Edit: Sorry for duplicating Richard's comments. I read over the posts too fast.
 
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I just installed the tapered steering head bearings and I am trying to figure out exactly where I should torque the bearings down to. I have already put about 3000 miles on since the install so it should be pretty well settled by now. The specs from the kit says 40 ft lbs. I have talked to a few people who say 15 to 20 is about right. Can anyone give me something better for numbers or is this something that is more trial and error till I find what is comfortable for me?

TIA

Proper way is not to use torque as a preset. Typically you use handlebar resistance as the measure. Tighten the bearings until the handlebars will remain in a neutral position and not instantly swing to the side. It's a good idea to tap the bottom and top tripple tree with a brass hammer once the preload is set to settle the bearings in for sure. Then check again.
I am not sure where the torque deal came from but that is not the normally method and can lead to over-tightening the bearings and premature failure.
 

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Storm, there actually is a viable reason for using preset torque values. On the assembly line, it takes too long to use the traditional method of torquing by freeplay, and can lead to inconsistencies in manufacturing due to line operator error.

Machining accuracies today are to the point where manufacturers can test and determine torque values that are consistent enough to be within spec from bike to bike. It isn't quite as accurate as the freeplay method if it is done carefully, but it is close enough. And by calibrating assembly equipment and tools, manufacturers have a greater control over quality.

The problem is that the torque values being specified by these retailers has not been determined through extensive testing by manufacturers or qualified engineers. And worse yet, they are not determining values based on an optimal bearing setting, but rather a setting that creates a steering damper, a function that bearings were never intended to do.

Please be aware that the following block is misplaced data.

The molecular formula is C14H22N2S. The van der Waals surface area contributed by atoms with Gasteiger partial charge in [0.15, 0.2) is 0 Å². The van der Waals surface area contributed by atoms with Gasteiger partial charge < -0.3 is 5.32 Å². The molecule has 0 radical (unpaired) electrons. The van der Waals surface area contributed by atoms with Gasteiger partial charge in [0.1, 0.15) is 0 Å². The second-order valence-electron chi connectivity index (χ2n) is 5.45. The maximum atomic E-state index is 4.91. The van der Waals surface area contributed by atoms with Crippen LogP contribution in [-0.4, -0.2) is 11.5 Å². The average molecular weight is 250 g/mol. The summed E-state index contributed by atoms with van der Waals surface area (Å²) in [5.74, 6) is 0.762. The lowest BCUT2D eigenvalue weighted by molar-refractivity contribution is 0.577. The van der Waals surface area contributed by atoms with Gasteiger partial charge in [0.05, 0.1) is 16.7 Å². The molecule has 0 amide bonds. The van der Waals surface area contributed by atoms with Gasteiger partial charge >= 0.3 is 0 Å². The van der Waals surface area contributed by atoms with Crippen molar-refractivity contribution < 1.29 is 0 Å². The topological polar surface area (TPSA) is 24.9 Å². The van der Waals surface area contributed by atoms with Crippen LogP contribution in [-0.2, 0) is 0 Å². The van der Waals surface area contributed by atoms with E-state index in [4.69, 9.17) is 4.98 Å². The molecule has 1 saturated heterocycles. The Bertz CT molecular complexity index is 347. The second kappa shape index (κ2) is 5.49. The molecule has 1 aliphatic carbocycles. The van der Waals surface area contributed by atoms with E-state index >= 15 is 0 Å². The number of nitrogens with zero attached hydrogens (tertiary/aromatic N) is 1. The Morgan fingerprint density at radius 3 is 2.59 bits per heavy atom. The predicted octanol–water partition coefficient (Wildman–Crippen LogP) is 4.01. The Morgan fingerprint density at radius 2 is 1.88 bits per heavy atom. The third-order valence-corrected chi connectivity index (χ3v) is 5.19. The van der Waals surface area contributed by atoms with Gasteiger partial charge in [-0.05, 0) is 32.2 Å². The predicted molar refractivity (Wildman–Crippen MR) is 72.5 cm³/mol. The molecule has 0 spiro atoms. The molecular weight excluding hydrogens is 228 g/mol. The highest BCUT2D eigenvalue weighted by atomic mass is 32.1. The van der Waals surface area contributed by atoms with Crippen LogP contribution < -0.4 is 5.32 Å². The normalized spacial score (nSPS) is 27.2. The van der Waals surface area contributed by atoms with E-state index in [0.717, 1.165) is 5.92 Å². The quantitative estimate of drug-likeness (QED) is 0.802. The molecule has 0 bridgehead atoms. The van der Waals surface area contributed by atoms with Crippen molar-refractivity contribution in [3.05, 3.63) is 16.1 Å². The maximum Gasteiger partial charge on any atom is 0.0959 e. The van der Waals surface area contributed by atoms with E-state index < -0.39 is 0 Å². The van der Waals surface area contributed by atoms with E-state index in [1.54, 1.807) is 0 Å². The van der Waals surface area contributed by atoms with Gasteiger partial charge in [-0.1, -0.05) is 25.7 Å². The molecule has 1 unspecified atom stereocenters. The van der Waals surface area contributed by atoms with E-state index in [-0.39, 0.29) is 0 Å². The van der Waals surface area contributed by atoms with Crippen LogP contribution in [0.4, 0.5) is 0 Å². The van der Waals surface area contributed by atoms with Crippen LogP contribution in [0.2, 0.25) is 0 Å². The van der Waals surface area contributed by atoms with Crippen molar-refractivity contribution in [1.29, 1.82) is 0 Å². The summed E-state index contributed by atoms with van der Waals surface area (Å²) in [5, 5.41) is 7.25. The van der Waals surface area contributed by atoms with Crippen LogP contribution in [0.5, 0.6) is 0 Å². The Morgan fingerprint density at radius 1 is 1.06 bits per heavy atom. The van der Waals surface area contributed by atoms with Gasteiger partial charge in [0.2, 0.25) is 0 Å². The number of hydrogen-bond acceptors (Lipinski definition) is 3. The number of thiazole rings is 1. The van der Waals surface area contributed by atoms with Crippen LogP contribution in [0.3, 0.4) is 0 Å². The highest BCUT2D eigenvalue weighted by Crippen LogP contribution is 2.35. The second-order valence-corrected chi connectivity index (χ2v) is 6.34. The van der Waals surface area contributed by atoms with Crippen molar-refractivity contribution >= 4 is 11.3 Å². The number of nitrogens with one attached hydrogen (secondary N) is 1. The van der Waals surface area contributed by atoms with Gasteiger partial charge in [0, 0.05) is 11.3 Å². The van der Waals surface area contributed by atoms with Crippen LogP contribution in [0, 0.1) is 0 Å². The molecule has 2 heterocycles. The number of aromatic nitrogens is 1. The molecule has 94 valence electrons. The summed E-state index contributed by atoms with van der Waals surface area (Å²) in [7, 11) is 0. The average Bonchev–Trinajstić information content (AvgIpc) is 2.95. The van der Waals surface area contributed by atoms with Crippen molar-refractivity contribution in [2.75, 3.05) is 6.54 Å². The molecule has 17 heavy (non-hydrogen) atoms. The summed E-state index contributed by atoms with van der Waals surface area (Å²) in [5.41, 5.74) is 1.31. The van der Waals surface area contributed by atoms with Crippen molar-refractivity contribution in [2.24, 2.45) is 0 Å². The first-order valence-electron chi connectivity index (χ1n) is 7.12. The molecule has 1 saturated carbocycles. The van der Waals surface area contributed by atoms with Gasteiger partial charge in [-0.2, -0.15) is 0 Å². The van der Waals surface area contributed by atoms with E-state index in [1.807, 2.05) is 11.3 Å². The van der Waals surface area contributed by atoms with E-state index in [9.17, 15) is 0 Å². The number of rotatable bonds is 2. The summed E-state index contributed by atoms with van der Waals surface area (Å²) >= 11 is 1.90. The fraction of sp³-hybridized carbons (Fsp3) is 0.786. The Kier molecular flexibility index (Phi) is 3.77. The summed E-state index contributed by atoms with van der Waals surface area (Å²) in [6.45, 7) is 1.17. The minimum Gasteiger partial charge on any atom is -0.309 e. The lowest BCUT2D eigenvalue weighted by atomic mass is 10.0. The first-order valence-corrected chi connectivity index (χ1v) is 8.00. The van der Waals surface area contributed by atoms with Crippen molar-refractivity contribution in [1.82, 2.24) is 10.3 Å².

I have no problem with owners over-torquing roller bearings. But before doing so they should be aware of where those values came from, the reasons for it, and what the potential side effects are.
 

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I just installed the tapered steering head bearings and I am trying to figure out exactly where I should torque the bearings down to. I have already put about 3000 miles on since the install so it should be pretty well settled by now. The specs from the kit says 40 ft lbs. I have talked to a few people who say 15 to 20 is about right. Can anyone give me something better for numbers or is this something that is more trial and error till I find what is comfortable for me?

TIA
JWOO.I have installed many sets of All Balls.I make sure the upper/lower races are bottomed out and set the torque to 30 ft pounds.
Then release them a bit.rock the fork stop to stop and reset the torque to 22-24 ft pounds.(depending on bikes feel).I have never had to retorque any I installed this way.
 

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130K with STOCK bearings and your changing to a non standard bearing set?
I guess I don't understand unless your trying to eliminate a wobble. :shrug:
 
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130K with STOCK bearings and your changing to a non standard bearing set?
I guess I don't understand unless your trying to eliminate a wobble. :shrug:
Head bearings - all bikes, tend to degrade due to use and shock load. Changing is just part of the 100k cycle like changing fork oil and leaking seals.
 
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I have no problem with owners over-torquing roller bearings. But before doing so they should be aware of where those values came from, the reasons for it, and what the potential side effects are.